Youth Observation #1


When you observe students in their own undiluted elements what do you look for? What type of elements stick out? A week ago I went to the movies with some friends and we ended up going to a different theater than I normally go to. As we were waiting for the theater to let us in (we arrived early) we hung out in the courtyard. My people watching skills kicked in and I started to observe people. This is what I noticed:

  1. The types of students hanging out at this theater were predominately Hispanic and African American. I am always interested in cultural boundaries in cities. This observation proved to me that this area might have high concentration of these people groups. This could prove to be an awesome opportunity to define and articulate a plan to reach these kids with the love of Christ, while being intentional of who they are.
  2. The types of students hanging out at this theater had a rough edge. As compared to the theater i normally go to which is predominately staffed by middle to upper-class Caucasians students who would wet themselves if they ever got in to a fight, these students looked like they were looking for someone (or something) to start something. Again this proved useful in making contact with them.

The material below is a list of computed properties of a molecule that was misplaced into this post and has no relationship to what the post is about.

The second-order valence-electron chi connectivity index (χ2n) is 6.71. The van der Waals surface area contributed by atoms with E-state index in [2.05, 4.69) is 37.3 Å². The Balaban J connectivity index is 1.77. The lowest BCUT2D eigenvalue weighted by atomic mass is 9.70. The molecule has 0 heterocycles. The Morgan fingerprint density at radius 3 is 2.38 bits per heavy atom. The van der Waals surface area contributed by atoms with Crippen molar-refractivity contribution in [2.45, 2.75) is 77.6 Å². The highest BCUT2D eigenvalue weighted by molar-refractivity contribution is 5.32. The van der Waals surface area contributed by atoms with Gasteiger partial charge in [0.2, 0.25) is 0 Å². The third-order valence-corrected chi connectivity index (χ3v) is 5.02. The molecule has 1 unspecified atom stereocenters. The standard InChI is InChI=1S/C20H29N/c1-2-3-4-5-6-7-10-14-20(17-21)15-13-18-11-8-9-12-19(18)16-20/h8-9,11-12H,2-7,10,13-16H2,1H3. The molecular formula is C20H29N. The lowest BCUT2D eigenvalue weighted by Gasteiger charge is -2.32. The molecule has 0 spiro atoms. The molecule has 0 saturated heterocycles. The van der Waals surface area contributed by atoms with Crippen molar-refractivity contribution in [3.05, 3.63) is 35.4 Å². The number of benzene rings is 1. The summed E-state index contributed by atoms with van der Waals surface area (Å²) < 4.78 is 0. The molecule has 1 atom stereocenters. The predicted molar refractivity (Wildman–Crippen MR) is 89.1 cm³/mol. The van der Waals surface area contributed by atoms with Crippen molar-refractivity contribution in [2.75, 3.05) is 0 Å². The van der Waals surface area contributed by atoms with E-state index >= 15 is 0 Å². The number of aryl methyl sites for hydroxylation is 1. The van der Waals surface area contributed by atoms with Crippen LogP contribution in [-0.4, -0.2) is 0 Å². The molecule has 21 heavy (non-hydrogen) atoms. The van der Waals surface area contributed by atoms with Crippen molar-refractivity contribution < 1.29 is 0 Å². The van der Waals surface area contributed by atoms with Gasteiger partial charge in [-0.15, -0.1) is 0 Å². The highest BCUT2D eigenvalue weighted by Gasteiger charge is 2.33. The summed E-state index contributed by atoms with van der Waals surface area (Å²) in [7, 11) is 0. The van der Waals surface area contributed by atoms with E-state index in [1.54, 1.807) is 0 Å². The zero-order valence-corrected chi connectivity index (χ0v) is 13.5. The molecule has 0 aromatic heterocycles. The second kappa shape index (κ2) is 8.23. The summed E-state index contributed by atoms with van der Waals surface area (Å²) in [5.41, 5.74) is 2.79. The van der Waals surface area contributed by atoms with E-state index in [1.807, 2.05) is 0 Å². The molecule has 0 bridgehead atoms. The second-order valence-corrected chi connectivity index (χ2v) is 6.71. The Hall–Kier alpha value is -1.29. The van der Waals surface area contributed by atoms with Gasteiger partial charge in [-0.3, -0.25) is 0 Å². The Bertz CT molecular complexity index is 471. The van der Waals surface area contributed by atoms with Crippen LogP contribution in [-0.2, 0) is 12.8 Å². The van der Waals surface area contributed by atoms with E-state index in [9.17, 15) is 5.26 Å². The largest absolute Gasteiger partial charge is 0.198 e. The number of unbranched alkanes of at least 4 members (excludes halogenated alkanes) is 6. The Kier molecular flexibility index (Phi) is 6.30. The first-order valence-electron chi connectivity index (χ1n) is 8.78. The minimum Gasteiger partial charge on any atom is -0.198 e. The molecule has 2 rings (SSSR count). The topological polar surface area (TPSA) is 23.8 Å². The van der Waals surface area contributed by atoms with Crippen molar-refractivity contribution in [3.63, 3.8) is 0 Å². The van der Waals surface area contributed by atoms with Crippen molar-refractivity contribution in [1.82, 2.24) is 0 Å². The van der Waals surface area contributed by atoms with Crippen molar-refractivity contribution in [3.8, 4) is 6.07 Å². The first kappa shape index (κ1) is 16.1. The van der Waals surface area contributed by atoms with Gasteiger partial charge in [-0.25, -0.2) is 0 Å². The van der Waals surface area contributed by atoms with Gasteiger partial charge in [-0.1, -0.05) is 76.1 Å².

These observations might offend someone…race always seems to do that. However, I want to be clear from an ethnographers point of view these types of observations are crucial to understanding youth culture. As I mentioned in previous posts, observation is extremely important if we are to be effective.


To better understand those we are to minister to, we need to understand how they view life. The worldview of students is a extremely complicated concept. If we begin to understand their perspective on life we can effectively minister to them. By that I mean we would be able to understand their hurts, hang-ups, and baggage. We as youth workers can love students, but to go further and understand what makes them individually unique requires a relational, intentional and passionate heart for youth that goes beyond just saying “I love students.” We need to get our hands dirty!

What do you see?


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